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HEIRLOOM. Thought to be extinct for decades, this corn was rediscovered in Inman, SC by former Sow True Seed employee, Angie Lavezzo. After some historical digging and verification by Food Historian Dr. David Shields, we are very proud to be reintroducing this long lost variety to the public for the first time since 1951.
This corn was stewarded by Mr. Manning Farmer on his land in the Dark Corner area of Inman, South Carolina for most of his 96 years. First grown by his uncle and his father, Mr. Farmer has been growing and keeping this seed pure since the 40's and we are very grateful to him for it.
Cocke's Prolific was developed by John Hartwell Cocke's, who was a proficient and prolific agriculturalist in the first half of the 1800’s. Many of his breeding projects made their way to his friend Thomas Jefferson who grew them, including the Cocke's Prolific corn at Monticello. While this corn was grown widely after it's introduction, the decedents of John Hartwell Cocke that we've spoken with report that it didn't reach legendary status until his enterprising Daughter, Lucy Cocke realized that she could market it as high quality horse feed. This made her a very wealthy woman and helped launch this fantastic corn into infamy. It is now thought that all modern dent corns have roots in Cocke's Prolific gene stock as it was so popular as a parent plant. Modern hybrids and the odd shift towards primarily yellow dent corn contributed in this variety becoming almost completely extinct. What was once one of the most cultivated corns in the South because of its reliably high yields and excellent flavor is now back and ready for you to enjoy and save yourself. We hope you will join us in bringing this corn back into the spotlight it deserves to be in. Produces at least two good sized ears of heavy, white kernaled corn, perfect for cornmeal and hominy.
SMALL FARM GROWN by Rayburn Farm, Barnardsville, NCHFA
Packet weight- 1/4 lb
Voted into the Slow Foods Ark of Taste for 2019!
|Average Seed / oz||Seed / 100' Row||Average Yield / 100' Row||Days to Harvest|
|90||4 oz||200 ears||110|
|Planting Season||Ideal Soil Temp||Sun||Frost Tolerance|
|After Last Frost||65-85°F||Full Sun||Frost Sensitive|
|Sowing Method||Seed Depth||Direct Seed Spacing||Seeds Per Packet|
|Mature Spacing||Days to Sprout||Production Cycle||Seed Viability|
Know when to plant. Depending on your region and the type of corn you are planting, you will need to plant seeds at a different time. Typically, the best time to plant is mid-May to late-June. Be wary of planting too early, since the seeds will rot if the soil is too cold. If you have a soil thermometer, check the temperature regularly and wait to plant until the soil reaches 65ºF.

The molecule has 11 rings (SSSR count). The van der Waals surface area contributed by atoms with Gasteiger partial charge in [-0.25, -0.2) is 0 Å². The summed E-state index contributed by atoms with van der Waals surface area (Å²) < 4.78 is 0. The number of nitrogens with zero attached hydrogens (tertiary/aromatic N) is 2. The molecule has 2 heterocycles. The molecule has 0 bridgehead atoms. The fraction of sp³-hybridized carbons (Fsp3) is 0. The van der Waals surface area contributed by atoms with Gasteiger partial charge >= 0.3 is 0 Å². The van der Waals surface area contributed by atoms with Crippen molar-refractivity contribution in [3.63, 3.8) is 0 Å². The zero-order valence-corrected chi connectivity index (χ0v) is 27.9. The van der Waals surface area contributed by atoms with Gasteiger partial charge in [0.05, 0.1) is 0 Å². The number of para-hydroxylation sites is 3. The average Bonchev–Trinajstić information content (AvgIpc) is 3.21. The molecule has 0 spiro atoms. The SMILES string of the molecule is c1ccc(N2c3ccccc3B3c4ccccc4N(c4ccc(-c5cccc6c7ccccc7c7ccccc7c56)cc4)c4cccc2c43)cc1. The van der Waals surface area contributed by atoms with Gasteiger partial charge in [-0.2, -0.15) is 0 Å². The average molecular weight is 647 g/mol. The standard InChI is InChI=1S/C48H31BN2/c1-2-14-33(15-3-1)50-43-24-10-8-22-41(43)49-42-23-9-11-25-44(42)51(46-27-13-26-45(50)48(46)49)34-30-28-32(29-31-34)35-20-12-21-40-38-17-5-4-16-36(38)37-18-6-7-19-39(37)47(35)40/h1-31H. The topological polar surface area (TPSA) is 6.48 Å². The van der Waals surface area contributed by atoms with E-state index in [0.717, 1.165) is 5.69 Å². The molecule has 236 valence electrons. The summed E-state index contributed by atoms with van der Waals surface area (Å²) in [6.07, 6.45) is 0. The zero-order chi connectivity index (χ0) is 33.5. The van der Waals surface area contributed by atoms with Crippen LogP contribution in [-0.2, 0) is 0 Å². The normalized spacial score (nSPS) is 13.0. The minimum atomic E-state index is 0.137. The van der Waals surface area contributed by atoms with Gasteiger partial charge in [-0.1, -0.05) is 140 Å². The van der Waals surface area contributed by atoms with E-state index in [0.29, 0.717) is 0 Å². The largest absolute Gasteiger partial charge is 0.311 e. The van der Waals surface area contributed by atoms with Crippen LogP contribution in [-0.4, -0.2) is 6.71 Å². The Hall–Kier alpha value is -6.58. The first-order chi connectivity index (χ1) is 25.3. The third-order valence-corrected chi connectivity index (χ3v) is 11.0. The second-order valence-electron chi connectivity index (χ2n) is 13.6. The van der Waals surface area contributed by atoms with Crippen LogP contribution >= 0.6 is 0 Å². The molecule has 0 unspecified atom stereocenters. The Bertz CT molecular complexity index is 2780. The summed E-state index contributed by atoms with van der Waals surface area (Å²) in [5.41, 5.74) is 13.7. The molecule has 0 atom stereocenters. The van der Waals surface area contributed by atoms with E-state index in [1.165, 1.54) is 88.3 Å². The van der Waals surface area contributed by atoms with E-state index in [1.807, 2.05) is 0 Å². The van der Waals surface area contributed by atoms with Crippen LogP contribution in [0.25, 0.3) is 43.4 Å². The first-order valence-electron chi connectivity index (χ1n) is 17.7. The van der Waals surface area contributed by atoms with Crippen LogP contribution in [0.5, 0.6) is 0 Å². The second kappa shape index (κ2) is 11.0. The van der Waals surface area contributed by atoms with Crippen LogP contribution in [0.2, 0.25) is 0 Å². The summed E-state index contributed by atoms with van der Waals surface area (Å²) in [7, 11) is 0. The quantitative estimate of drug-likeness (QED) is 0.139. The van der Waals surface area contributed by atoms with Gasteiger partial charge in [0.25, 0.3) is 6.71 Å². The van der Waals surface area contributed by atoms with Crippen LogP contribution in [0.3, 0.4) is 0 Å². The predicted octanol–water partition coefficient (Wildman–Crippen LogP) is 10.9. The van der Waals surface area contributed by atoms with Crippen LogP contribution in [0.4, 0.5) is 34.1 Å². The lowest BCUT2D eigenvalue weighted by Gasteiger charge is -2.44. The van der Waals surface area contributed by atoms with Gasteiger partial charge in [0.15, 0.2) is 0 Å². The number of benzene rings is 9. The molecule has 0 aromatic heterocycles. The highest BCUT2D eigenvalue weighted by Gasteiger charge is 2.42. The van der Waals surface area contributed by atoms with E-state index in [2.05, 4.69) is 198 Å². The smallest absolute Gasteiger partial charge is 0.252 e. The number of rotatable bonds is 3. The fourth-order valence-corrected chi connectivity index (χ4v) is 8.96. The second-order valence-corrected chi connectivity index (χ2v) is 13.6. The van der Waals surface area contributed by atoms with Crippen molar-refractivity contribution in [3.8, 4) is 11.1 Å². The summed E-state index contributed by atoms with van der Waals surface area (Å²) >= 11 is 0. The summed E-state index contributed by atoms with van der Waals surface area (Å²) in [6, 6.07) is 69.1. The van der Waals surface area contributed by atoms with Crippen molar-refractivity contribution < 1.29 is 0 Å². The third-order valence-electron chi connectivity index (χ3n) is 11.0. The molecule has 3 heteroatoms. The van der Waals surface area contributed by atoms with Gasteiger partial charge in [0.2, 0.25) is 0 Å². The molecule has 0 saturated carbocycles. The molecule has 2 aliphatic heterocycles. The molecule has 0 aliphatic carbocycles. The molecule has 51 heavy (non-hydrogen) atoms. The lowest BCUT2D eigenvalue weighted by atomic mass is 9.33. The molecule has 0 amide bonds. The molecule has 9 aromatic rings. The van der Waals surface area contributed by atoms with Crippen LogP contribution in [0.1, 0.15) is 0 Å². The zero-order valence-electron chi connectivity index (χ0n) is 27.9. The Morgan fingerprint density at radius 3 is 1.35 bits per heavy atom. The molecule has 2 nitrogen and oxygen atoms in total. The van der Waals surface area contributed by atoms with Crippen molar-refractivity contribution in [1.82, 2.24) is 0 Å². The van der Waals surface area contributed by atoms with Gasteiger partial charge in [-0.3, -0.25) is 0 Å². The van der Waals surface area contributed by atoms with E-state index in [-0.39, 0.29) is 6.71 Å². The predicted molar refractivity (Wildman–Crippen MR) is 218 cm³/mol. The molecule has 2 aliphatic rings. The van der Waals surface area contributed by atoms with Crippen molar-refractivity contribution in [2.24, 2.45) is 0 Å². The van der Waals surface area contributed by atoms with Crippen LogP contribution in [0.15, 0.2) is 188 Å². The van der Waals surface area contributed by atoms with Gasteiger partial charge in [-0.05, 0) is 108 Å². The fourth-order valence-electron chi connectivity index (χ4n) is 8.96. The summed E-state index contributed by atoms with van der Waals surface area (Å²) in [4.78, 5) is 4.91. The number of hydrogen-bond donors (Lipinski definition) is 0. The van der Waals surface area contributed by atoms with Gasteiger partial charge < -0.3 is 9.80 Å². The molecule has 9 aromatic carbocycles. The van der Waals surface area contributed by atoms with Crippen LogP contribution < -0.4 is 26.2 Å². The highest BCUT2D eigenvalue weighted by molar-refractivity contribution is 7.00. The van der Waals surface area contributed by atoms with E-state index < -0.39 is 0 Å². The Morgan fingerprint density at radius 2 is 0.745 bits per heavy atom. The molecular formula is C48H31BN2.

Corn likes to grow in areas of full sun, so select a garden plot that is out in the open. Try to choose an area relatively free of weeds, as corn has a difficult time competing.
Corn prefers soil that is nitrogen rich and well manured. Add compost or manure to the soil two and four weeks before planting so that it has time to incorporate with the soil.
Corn is wind-pollinated, so it is best to plant it in blocks rather than individual rows so that the pollen has a better chance of germinating.
Plant the seeds every 3 inches along rows, with 24–36 inches of space between rows. Plant at least four rows so the wind can spread pollen between them.
Plant the seeds 1–2 inches below the surface of the soil.
Water the corn. Corn requires about one inch of water a week, and lax watering can produce ears with many missing kernels. Apply water to the base of the plants to prevent washing away pollen at the top of the plant.
Weed around young plants. Keep the corn weed-free until it is about knee high. After that, your corn should out-compete the weeds on its own.
As the saying “knee-high by the fourth of July” goes, your corn should be 12–18 inches tall by the beginning of July. The corn is finished growing about three weeks after it develops “tassels” - a dry, brown silk tail at the top of the ear.
The corn is ready to be harvested when the kernels are tightly packed and produce a milky fluid when punctured. This is called the “milk stage”. Eat immediately after picking for the best flavor and optimum freshness.
Corn- Sweet– Dent- Pop, Zea mays
Pollination, wind; Life Cycle, annual; Isolation Distance, 1-2 miles
Corn is monoecious plant, meaning it has separate male (tassel) and female (ears)parts on each plant. Select the earliest and fullest cobs on each plant for seed saving. If you are unsure if how much space is between you and your next possible corn growing neighbor, cover the tassel and ears with bags to protect from cross-pollination. Allow the ears to develop and dry out on the stalk for as long as possible. When ready to dry, pull back the husks and place in a rodent-proof area. Once full dried, carefully break off the seeds and store in a cool, dry place.